Thursday, April 15, 2010
Posted by B-Sol at 6:10 PM
"I am big. It's the pictures that got small."
Among the most utterly enthralling 110 minutes you will ever spend watching a motion picture would be those you spent giving yourself up to Billy Wilder's masterful slice of film noir, Sunset Boulevard. From beginning to end, you are encapsulated within the sordid cocoon of the world created by Wilder and his co-screenwriters, Charles Brackett and D.M. Marshman Jr., a faded Hollywood where dreams go to die and souls are lost like so much spare change.
William Holden plays Joe Gillis, a down-on-his-luck screenwriter who consents to rework the script of a secluded, highly eccentric, washed up silent film actress looking to make a comeback. Along the way, he becomes something of a "kept man", or gigolo for her, residing in her sad, dilapidated mansion with her and her mysterious butler, Max.
A movie star of middling status during the 1940s, Holden was catapulted to major celebrity and the heyday of his career thanks to Sunset Boulevard. Playing the character of Max is Austrian director-turned-actor Erich von Stroheim, who instills the part with a fascinating ambiguity suited to the bizarre secret he holds.
In the role of forgotten 1920s celebrity Norma Desmond is none other than actual 1920s leading lady Gloria Swanson, who won an Academy Award for her efforts, and rightfully so. An actor whose own path in life somewhat mirrored that of the character she played, Swanson brought a startling authenticity to the role.
As Norma Desmond, Swanson plays a woman so wrapped up in her own former glory that she literally loses herself within the alluring folds of vanity's cloak. She is delusional to the point of psychosis, carrying herself with a level of histrionics that belies her Silent Era roots. And although the character is decidedly over-the-top, that's entirely the point--Desmond has become a caricature of her former self. Much like Brando's Don Corleone, this is a role that has been often parodied, but if you strip away all that, you will find that it remains a raw and powerful performance.
All the elements of noir are in place, sucking the helpless viewer further and further in as the tale unfolds. We have Joe's hard-boiled narration, delivered despite the fact that he is already dead in the film's opening scene. There's the picture's hardened cynical presentation of life and love, both made into mockeries by the harshness of reality. Sexuality is dealt with in a fashion that was quite frank for the time--a fact that led some better-known actors to turn down the part prior to Holden's casting.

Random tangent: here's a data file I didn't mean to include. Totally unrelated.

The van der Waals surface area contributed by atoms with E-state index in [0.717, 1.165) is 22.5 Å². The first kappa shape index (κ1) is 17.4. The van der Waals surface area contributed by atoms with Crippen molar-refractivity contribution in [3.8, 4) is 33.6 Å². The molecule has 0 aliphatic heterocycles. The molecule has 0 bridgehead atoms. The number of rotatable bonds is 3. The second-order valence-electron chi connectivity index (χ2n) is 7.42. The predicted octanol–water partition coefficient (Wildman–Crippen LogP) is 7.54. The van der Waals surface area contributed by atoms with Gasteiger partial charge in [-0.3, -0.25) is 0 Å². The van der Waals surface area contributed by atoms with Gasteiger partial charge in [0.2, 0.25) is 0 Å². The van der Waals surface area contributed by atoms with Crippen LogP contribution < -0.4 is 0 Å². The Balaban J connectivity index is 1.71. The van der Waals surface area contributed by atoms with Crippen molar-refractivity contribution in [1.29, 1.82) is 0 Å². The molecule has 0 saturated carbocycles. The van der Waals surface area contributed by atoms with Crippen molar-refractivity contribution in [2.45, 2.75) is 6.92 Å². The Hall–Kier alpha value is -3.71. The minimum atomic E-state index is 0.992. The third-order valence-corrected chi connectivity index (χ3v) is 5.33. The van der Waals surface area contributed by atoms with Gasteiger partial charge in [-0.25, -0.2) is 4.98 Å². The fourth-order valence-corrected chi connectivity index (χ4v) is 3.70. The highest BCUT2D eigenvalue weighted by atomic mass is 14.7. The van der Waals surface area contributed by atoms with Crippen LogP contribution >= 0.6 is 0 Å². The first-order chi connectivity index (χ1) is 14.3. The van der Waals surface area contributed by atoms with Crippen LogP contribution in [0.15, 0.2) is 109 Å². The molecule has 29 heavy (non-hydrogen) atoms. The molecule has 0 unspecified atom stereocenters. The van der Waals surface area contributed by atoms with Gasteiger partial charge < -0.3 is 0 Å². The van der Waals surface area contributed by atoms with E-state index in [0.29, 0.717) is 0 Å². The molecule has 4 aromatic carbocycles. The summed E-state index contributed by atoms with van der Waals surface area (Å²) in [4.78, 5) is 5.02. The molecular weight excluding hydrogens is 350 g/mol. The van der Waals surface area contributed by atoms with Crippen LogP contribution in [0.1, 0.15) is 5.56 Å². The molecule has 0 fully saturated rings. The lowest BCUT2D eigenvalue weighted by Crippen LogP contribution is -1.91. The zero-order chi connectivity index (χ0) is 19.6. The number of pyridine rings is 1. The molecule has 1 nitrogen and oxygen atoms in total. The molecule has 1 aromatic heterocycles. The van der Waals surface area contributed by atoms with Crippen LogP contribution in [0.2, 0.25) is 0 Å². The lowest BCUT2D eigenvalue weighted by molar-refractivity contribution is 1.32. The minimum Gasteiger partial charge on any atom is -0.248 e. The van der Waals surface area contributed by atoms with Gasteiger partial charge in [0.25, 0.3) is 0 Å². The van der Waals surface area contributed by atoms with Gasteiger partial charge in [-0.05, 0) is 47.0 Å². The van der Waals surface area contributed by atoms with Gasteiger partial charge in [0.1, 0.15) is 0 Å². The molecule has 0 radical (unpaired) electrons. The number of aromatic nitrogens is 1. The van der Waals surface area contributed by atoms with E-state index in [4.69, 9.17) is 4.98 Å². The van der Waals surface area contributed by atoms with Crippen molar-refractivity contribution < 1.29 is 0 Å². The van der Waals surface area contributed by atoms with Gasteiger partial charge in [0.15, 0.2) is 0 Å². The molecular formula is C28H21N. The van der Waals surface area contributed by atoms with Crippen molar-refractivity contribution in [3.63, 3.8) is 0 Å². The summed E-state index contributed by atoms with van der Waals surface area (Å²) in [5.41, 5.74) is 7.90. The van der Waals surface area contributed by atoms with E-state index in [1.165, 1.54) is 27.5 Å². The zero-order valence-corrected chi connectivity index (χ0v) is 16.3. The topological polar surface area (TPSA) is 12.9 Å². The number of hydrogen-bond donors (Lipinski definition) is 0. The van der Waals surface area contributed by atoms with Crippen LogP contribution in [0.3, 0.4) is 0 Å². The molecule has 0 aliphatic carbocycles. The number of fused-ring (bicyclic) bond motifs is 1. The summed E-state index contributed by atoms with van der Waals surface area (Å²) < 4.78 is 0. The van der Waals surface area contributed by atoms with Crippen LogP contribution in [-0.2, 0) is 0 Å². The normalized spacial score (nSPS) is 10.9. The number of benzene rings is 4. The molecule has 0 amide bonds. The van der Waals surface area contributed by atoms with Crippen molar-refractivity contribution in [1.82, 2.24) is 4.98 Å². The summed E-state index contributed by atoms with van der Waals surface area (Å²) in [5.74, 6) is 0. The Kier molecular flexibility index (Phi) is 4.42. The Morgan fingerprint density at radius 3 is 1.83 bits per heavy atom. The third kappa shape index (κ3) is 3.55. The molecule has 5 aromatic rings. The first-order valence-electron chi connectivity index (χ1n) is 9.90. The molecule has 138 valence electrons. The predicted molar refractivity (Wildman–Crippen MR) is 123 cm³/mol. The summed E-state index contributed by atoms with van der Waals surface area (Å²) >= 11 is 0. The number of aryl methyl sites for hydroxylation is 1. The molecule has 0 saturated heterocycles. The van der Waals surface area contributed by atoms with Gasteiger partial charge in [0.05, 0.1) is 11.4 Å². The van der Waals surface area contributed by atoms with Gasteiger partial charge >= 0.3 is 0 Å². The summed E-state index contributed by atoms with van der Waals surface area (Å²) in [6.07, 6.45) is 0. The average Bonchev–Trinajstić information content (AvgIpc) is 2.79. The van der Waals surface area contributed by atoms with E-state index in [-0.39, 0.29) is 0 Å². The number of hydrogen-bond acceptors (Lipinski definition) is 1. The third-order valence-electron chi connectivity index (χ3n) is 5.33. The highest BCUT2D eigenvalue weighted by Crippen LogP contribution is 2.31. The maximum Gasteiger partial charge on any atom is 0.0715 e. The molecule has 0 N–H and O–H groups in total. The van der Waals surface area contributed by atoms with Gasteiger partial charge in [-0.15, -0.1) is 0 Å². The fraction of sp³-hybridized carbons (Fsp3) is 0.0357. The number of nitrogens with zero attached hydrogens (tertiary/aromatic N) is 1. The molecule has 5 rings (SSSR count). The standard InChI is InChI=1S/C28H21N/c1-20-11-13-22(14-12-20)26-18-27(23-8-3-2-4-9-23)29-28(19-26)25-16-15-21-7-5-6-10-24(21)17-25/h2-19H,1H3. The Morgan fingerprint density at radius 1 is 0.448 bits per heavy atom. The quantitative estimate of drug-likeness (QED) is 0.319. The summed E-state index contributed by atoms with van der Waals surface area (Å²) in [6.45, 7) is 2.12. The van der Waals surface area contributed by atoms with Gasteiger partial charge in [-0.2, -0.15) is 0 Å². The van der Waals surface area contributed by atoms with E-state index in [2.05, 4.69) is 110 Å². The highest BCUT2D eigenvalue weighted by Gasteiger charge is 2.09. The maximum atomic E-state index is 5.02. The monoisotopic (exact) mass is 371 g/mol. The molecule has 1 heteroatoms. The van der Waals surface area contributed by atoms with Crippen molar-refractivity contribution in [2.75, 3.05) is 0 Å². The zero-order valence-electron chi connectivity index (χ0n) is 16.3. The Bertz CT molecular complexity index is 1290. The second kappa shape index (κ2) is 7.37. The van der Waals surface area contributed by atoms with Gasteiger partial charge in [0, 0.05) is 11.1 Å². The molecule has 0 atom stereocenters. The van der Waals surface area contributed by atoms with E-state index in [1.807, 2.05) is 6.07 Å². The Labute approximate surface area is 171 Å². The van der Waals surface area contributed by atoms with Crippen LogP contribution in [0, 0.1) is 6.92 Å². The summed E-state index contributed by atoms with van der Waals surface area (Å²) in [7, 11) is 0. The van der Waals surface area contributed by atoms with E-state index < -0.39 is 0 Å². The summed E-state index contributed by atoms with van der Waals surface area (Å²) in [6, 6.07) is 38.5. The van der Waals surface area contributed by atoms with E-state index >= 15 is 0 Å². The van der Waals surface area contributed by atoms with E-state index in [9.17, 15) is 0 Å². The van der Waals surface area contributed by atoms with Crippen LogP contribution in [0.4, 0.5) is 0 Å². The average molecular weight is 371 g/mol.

The noir phenomenon in American film had been gradually fermenting over the course of the 1940s, and this film represents something of a high watermark for the subgenre. Like a pulp novel come to life, Sunset Boulevard is brimming with unforgettable dialogue and sharply drawn characters. It's also shot with brooding brilliance by John F. Seitz, a cinematographer whose roots stretched back to the earliest days of feature films. He helps undeniably to cement the film's stylized quality with a keen sense of light, and most importantly, shadow.
One of the true auteurs of the golden age of cinema, Wilder is at his very best here, in what is arguably his finest hour. An Eastern European transplant who broke into Hollywood as a screenwriter in the 1930s, had made a name for himself as a director in the '40s with films like Double Indemnity (1944) and The Lost Weekend (1945), and would later distinguish himself with an astounding string of classics that includes Sabrina (1954), Witness for the Prosecution (1957), Some Like It Hot (1959) and The Apartment (1960). Although nominated for Sunset Boulevard as both a director and writer, it would ironically be for his script that he won.
And what a script it is. One of the hallmarks of film noir is the importance placed on clever, fast-paced dialogue, and this film has it in spades. The twisted relationship of Joe and Norma is at the center of all the goings-on, and naturally, the scenes Holden and Swanson share are the highlights of the film.
Sunset Boulevard is the kind of film that stays with you. It's the kind of film that makes you forget everything while it's playing, makes you sit perfectly still in rapt attention, and as the credits roll after the gut-punch finale, makes you sit back and say, "That was one hell of a movie." Ready for a "close-up" that will never happen, the delusional Desmond waltzes towards us, her self-fabricated world in shambles, as we look on--dazed, spent, shaken to our core.
One hell of a movie.
NEXT UP: Scrooge (1951)